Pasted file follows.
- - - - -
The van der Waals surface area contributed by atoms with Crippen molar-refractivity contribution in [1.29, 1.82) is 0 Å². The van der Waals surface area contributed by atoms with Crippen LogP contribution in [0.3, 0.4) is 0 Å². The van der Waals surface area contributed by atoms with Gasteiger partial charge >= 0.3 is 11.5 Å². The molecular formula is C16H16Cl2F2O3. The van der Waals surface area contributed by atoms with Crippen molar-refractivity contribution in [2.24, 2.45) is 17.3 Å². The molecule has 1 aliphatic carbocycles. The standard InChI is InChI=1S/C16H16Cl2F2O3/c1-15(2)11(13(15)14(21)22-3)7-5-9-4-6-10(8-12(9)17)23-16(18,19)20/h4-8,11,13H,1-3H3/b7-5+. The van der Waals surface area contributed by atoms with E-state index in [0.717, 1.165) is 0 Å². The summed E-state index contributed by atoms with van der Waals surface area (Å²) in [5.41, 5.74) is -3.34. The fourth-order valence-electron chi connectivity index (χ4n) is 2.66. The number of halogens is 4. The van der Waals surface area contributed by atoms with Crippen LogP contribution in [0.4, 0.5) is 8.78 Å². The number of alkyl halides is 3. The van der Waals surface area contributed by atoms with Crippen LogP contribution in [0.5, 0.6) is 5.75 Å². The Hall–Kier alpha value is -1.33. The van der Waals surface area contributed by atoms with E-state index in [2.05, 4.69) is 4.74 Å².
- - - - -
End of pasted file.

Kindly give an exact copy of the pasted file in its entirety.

The van der Waals surface area contributed by atoms with Crippen molar-refractivity contribution in [1.29, 1.82) is 0 Å². The van der Waals surface area contributed by atoms with Crippen LogP contribution in [0.3, 0.4) is 0 Å². The van der Waals surface area contributed by atoms with Gasteiger partial charge >= 0.3 is 11.5 Å². The molecular formula is C16H16Cl2F2O3. The van der Waals surface area contributed by atoms with Crippen molar-refractivity contribution in [2.24, 2.45) is 17.3 Å². The molecule has 1 aliphatic carbocycles. The standard InChI is InChI=1S/C16H16Cl2F2O3/c1-15(2)11(13(15)14(21)22-3)7-5-9-4-6-10(8-12(9)17)23-16(18,19)20/h4-8,11,13H,1-3H3/b7-5+. The van der Waals surface area contributed by atoms with E-state index in [0.717, 1.165) is 0 Å². The summed E-state index contributed by atoms with van der Waals surface area (Å²) in [5.41, 5.74) is -3.34. The fourth-order valence-electron chi connectivity index (χ4n) is 2.66. The number of halogens is 4. The van der Waals surface area contributed by atoms with Crippen LogP contribution in [0.4, 0.5) is 8.78 Å². The number of alkyl halides is 3. The van der Waals surface area contributed by atoms with Crippen LogP contribution in [0.5, 0.6) is 5.75 Å². The Hall–Kier alpha value is -1.33. The van der Waals surface area contributed by atoms with E-state index in [2.05, 4.69) is 4.74 Å².